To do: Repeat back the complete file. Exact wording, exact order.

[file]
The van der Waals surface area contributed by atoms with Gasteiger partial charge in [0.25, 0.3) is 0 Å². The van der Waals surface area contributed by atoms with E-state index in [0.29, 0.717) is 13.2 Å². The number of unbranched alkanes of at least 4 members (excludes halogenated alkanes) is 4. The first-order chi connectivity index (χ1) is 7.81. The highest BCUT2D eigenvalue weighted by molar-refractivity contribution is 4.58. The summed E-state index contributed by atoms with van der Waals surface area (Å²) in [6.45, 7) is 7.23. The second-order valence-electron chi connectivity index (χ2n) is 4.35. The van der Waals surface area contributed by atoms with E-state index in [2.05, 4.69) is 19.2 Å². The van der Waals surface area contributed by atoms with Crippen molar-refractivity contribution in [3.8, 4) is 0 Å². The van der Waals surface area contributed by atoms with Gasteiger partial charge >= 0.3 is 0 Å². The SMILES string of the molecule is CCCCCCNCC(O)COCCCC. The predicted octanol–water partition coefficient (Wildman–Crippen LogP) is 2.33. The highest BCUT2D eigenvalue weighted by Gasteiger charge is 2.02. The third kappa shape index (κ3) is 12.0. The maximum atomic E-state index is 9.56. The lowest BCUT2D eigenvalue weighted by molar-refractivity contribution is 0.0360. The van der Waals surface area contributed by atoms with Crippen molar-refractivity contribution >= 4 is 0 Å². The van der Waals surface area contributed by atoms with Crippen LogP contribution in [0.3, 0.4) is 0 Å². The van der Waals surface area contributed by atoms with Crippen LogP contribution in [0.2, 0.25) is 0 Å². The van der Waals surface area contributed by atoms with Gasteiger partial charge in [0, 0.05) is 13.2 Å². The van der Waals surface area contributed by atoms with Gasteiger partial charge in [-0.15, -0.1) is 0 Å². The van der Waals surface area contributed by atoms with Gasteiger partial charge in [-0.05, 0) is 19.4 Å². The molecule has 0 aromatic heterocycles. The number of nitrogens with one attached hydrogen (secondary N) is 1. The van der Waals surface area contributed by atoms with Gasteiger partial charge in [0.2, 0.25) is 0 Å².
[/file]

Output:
The van der Waals surface area contributed by atoms with Gasteiger partial charge in [0.25, 0.3) is 0 Å². The van der Waals surface area contributed by atoms with E-state index in [0.29, 0.717) is 13.2 Å². The number of unbranched alkanes of at least 4 members (excludes halogenated alkanes) is 4. The first-order chi connectivity index (χ1) is 7.81. The highest BCUT2D eigenvalue weighted by molar-refractivity contribution is 4.58. The summed E-state index contributed by atoms with van der Waals surface area (Å²) in [6.45, 7) is 7.23. The second-order valence-electron chi connectivity index (χ2n) is 4.35. The van der Waals surface area contributed by atoms with E-state index in [2.05, 4.69) is 19.2 Å². The van der Waals surface area contributed by atoms with Crippen molar-refractivity contribution in [3.8, 4) is 0 Å². The van der Waals surface area contributed by atoms with Gasteiger partial charge >= 0.3 is 0 Å². The SMILES string of the molecule is CCCCCCNCC(O)COCCCC. The predicted octanol–water partition coefficient (Wildman–Crippen LogP) is 2.33. The highest BCUT2D eigenvalue weighted by Gasteiger charge is 2.02. The third kappa shape index (κ3) is 12.0. The maximum atomic E-state index is 9.56. The lowest BCUT2D eigenvalue weighted by molar-refractivity contribution is 0.0360. The van der Waals surface area contributed by atoms with Crippen molar-refractivity contribution >= 4 is 0 Å². The van der Waals surface area contributed by atoms with Crippen LogP contribution in [0.3, 0.4) is 0 Å². The van der Waals surface area contributed by atoms with Crippen LogP contribution in [0.2, 0.25) is 0 Å². The van der Waals surface area contributed by atoms with Gasteiger partial charge in [0, 0.05) is 13.2 Å². The van der Waals surface area contributed by atoms with Gasteiger partial charge in [-0.15, -0.1) is 0 Å². The van der Waals surface area contributed by atoms with Gasteiger partial charge in [-0.05, 0) is 19.4 Å². The molecule has 0 aromatic heterocycles. The number of nitrogens with one attached hydrogen (secondary N) is 1. The van der Waals surface area contributed by atoms with Gasteiger partial charge in [0.2, 0.25) is 0 Å².